© 2011 MLB Advanced Media, L.P. All rights reserved.
CLEVELAND -- When you're a kid, you're taught to hit the strike zone. It might have been a chalk-drawn rectangle on the side of a brick building. Or it might have been a target drawn by some crouching kid's mitt in that first practice after you graduated tee ball or coach pitch.
Pound the strike zone, you're told. Don't throw balls.
It gets more complicated as you rise up the ranks. Those blessed with an arm ample enough to light up a radar gun or gifted enough to throw pitches that make devastating ducks and dives learn that sometimes it's not necessary -- or even helpful -- to pound the strike zone. Maybe they can nibble on the corners, get the hitter fruitlessly swatting away at something off the outside edge or jam him with the inside heat.
Josh Tomlin, though, knew early in his youth in Tyler, Texas, that he had limited gifts, both in terms of size and stuff. Therefore, he had limited options when it came to learning how to handle opposing hitters.
"My dad [Jerry] knew I wasn't going to be a big guy," Tomlin said. "We'd play catch, and he'd make me hit his glove in the chest, or he'd raise it to his face and make me hit it there. It's always been about me hitting my spots and throwing my pitches for strikes."
And it was always fair to wonder how far this would take Tomlin, an unheralded 19th-round Draft pick in 2006. Even after he made a fairly promising Major League debut last year in a roughshod Indians rotation, he seemingly remained the type of guy who's always one rough stretch away from the cutting-room floor.
That's how it tends to go for those with a less-than-dazzling repertoire.
"Very few people are going to put their neck out for those kinds of guys," Tribe manager Manny Acta said. "They have to not fail for too long. Because as soon as they do fail too long, they're usually going to be pushed aside."
The 26-year-old Tomlin is in touch with that reality.
"I would do the same thing," he said.
But in 2011, it's become impossible to push Tomlin aside. Like his Indians team, which has endured endless injuries, a paltry payroll and a June swoon and yet remains atop the American League Central, Tomlin has been relentless in overcoming opposing hitters, as well as the odds.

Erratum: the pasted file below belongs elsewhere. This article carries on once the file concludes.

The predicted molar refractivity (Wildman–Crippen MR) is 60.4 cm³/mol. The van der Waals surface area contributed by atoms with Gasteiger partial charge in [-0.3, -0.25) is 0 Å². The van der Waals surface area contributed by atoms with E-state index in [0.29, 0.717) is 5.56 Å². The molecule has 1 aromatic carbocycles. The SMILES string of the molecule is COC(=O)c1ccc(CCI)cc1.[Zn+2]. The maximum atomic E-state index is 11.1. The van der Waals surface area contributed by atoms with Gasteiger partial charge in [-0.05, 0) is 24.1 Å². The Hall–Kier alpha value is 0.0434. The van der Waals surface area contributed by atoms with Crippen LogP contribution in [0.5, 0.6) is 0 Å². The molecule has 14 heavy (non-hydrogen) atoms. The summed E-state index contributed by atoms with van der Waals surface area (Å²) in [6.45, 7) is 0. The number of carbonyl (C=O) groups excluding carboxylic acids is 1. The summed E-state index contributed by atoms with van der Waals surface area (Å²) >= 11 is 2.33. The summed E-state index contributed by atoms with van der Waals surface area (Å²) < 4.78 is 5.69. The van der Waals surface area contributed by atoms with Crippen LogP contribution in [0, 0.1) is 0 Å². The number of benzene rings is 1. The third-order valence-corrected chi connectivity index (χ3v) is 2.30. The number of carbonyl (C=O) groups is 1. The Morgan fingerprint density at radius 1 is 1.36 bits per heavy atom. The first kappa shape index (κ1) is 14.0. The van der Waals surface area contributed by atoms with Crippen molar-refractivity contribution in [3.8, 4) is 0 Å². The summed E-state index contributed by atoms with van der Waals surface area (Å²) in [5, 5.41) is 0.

Who joined CC Sabathia, Justin Verlander, Jered Weaver and Jon Lester as the only AL pitchers to post 10 wins by the end of Independence Day? Josh Tomlin.
Who has the seventh-lowest WHIP in Major League Baseball? Josh Tomlin.
Who has the least walks allowed per nine innings pitched? Josh Tomlin. (His 1.07 mark is slightly better than that of Roy Halladay, who is at 1.12.)
Who is the only pitcher since 1919 -- as far back as the record books will take us -- to go at least five innings in each of his first 29 big league starts? Why, it's Josh Tomlin, of course.
It's been a pretty ridiculous rise, given that Acta didn't even know Tomlin's name a year and a half ago. There was no organizational depth chart last year in which Tomlin held a prominent position. In fact, his lone Spring Training appearance with the Tribe in 2010 was a two-inning relief outing on a day the Indians simply needed a warm body from Minor League camp.
"Our pitching coaches raved about him because he did in big league camp what he had done in the Minors," Acta said. "But it was like, 'Well, it was only two innings.'"
By the time Tomlin had compiled a 2.68 ERA in 107 1/3 innings at Triple-A Columbus last year, he could be taken more seriously. And with their rotation ravaged by injuries and trades, the Indians gave him a shot in late July. He limited the Yankees to a run on three hits over seven innings in his Major League debut, and it made for a cute story. But after everything that's transpired in the first half of 2011, including an outing against the Yanks on Monday night in which he took a no-hitter into the seventh, Tomlin is a legit story, not just a cute one.
"I'm definitely not a guy that's going to get recognized," he said. "I just go about my business the same way I've gone about my business the last four or five years and hope it stays that way."
Tomlin's success this season is a product of his strike-throwing mentality and ability -- a rare treat in an era of four-hour Yankee-Red Sox games. He's thrown 68 percent of his pitches for strikes. His 64.9 first-pitch strike percentage is 12th-best in the game.
"I can't walk people," he said. "If I start walking people, I'm going to be in trouble."
And if Tomlin's walking people, something is amiss.
"I'm stunned if he walks one," Acta said. "If he walks two, then I want to blame the umpire."
The lone problem with Tomlin is that he challenges hitters so often that he's bound to get burned from time to time. He gives up more home runs per nine innings (1.15) than walks. Fortunately for the Indians, nine of his 14 homers allowed this season have been solo shots. But because of Tomlin's strike-throwing and flyball tendencies, Acta has had to be careful in determining when to give him the hook.
"You can't go based on pitch counts," Acta said. "If you go based on pitch counts, you'll be waiting until the eighth or ninth inning every time. If he makes a mistake, it's a long ball."
But Acta has learned that this "little cowboy from Texas," as he calls him, is good for at least five quality innings, every fifth day. And while every manager obviously wants the stud with lights-out stuff, the consistency Tomlin has provided is the backbone of any reliable rotation.
"He's money in the bank," Acta said.
The smart money was, seemingly, never on Tomlin reaching 10 wins before the All-Star break. But he did it the old-fashioned way.
Throwing strikes. What a concept.